Building the bridge underpass on Hwy 21 is one of many efforts across North America to reduce the number of vehicle and wildlife collisions.

The body of work focused on providing safe passage for wildlife in and around roadways is growing every year. The following web sites provide a place to start learning more about what is being done to protect people and to protect wildlife.

Safe Passage was written for engineers, biologists, and conservationists in the Western United States and Canada who are working in the field on wildlife crossings on a day-to-day basis.

Span bridge on Colorado I-70

Native Ecosystems is dedicated to conserving and recovering native species and ecosystems of the Greater Southern Rockies using the best available science.

The Road Ecology Program seeks to provide national leadership in understanding the interaction between roads, natural resources, and the environment. We strive to develop and implement solutions through research, education, outreach, and communications.

Digital rendering of proposed wildlife bridge - © Digital Animation Services

Center for Transportation and the Environment focuses on protecting the environment and improving transportation.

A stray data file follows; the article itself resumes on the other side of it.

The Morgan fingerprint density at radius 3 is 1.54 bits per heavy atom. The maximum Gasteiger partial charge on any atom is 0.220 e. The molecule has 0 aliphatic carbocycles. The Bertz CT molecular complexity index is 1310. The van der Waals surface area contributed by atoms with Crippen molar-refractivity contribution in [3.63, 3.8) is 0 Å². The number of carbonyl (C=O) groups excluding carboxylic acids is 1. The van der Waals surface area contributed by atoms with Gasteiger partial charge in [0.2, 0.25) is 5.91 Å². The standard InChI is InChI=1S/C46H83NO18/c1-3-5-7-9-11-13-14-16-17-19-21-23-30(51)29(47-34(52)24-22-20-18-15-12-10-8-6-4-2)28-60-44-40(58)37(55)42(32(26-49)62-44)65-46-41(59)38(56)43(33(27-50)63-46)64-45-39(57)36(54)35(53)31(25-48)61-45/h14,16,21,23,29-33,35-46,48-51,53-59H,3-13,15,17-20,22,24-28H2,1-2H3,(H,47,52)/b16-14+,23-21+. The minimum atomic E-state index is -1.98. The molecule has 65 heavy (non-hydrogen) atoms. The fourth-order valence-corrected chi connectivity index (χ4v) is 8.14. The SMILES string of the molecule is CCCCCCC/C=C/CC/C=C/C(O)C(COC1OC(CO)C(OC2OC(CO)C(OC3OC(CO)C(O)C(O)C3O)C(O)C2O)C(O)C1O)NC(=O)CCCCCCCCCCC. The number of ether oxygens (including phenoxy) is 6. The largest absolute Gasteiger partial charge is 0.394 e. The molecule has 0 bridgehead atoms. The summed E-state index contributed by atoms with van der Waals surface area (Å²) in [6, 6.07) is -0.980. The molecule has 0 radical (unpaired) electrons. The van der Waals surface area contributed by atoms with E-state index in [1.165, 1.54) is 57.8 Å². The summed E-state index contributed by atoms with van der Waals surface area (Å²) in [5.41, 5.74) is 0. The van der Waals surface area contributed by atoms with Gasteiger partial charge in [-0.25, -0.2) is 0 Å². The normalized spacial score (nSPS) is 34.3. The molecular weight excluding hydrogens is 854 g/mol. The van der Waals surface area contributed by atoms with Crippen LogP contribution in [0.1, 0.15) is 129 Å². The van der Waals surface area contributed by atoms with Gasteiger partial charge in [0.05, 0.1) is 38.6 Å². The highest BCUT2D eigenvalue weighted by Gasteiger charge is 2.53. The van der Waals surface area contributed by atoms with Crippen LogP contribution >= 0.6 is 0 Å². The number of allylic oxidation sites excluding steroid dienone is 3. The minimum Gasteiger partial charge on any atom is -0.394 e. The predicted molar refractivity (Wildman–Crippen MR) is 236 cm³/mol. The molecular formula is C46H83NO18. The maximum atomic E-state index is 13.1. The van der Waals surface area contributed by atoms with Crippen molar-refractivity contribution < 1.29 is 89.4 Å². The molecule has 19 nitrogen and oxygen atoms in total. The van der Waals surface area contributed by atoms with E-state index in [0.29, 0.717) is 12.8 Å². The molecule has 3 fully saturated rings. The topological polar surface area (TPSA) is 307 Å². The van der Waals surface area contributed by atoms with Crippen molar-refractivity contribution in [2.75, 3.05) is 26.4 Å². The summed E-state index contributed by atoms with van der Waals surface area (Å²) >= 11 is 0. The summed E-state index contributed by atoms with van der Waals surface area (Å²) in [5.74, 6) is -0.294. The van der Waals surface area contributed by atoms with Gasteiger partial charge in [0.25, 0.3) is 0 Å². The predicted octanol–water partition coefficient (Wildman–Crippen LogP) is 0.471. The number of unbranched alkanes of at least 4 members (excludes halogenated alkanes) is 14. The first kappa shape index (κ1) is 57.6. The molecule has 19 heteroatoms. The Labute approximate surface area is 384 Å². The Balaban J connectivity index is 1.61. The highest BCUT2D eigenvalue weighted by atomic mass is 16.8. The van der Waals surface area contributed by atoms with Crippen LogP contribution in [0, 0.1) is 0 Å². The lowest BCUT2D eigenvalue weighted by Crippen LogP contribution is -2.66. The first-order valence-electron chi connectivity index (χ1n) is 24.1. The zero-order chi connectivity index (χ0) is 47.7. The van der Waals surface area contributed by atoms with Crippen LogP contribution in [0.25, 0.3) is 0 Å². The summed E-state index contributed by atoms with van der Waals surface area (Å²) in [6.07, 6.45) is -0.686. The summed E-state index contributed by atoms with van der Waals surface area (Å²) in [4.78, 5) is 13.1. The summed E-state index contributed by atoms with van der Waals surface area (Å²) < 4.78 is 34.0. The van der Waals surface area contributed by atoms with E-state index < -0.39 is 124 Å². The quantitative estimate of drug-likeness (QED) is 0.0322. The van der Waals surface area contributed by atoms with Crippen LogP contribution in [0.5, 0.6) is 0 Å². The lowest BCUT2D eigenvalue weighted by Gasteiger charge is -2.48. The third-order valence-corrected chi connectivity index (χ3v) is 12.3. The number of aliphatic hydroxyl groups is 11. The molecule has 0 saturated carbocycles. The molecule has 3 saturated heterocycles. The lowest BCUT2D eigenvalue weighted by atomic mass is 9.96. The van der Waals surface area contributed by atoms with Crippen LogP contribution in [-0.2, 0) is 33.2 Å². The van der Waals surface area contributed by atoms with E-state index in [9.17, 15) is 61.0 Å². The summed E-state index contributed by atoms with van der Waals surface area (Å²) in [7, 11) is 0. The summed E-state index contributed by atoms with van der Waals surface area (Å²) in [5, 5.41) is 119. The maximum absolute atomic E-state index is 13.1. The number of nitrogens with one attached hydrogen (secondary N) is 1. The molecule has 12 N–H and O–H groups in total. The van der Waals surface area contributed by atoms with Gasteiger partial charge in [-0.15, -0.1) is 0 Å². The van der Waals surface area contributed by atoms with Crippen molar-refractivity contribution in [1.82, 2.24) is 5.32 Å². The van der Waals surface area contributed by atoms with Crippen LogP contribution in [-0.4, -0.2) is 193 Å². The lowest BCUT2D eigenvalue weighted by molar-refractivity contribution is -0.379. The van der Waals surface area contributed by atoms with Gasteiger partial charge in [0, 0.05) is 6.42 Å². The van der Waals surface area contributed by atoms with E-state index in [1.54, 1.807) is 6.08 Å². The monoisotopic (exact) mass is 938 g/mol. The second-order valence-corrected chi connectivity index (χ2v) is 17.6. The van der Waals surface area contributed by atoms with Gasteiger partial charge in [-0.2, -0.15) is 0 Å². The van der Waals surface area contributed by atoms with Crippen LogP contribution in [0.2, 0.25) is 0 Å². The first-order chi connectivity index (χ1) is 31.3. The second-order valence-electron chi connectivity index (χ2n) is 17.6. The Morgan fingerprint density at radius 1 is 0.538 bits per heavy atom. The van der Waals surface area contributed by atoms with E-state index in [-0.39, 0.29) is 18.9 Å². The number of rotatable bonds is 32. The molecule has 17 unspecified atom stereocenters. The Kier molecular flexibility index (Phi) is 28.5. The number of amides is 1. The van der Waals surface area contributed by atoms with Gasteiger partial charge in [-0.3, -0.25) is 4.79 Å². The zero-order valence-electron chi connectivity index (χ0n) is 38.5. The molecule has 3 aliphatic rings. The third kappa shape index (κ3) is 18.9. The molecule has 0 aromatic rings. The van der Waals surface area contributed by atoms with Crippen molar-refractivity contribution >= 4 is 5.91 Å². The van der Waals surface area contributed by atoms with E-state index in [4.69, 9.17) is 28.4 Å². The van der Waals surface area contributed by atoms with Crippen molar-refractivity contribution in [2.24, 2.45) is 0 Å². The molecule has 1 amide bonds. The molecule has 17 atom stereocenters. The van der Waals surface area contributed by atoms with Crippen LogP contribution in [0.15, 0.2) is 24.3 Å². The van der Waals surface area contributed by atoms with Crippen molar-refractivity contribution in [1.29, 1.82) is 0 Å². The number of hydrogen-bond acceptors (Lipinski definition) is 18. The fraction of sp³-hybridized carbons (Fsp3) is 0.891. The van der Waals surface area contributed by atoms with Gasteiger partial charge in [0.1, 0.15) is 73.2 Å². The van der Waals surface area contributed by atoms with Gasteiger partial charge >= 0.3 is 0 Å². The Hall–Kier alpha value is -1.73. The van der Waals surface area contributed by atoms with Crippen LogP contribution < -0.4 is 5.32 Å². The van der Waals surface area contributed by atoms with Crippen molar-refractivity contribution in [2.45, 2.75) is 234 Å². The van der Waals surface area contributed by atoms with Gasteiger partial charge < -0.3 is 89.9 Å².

Center for Transportation and the Environment chronicles several wildlife crossing structures, many of them located in Canada

Parks Canada – Banff National Park – In response to high and rising traffic volumes, sections of the Trans-Canada Highway (TCH) have been upgraded from a two-lane to a four-lane divided highway in Banff National Park.  To reduce the negative impacts of a larger highway on wildlife populations in Banff National Park, numerous overpasses and underpasses have been installed.

Critter Crossings describes transportation’s impacts on wildlife and highlights exemplary projects and processes that are helping to reduce these impacts.

Underpass in Montana

The former rail underpass in Montana provides adequate space for large animals to cross below the highway.

Federal Highway Administrationprovides examples of how transportation agencies are reducing highways’ impact on wildlife and fish. This website developed by FHWA highlights more than 100 success stories form all 50 states.

CorridorDesignOur goal is to transfer everything we’ve learned about designing wildlife corridors to the general public to facilitate better conservation, science and dialogue.

TransWild Alliance – Several conservation advocacy organizations are working to protect wildlife and natural resources from the impacts of highways and associated development. The TransWild Alliance merely provides the means for these groups to communicate, coordinate and support one another through this partnership.

Beier Lab of Conservation Biology & Wildlife Ecology – Every project in this lab promotes wildlife conservation.

The Western Governors’ Wildlife Council was created in June 2008 to coordinate and oversee implementation of the recommendations made in WGA’s Wildlife Corridors Initiative Report.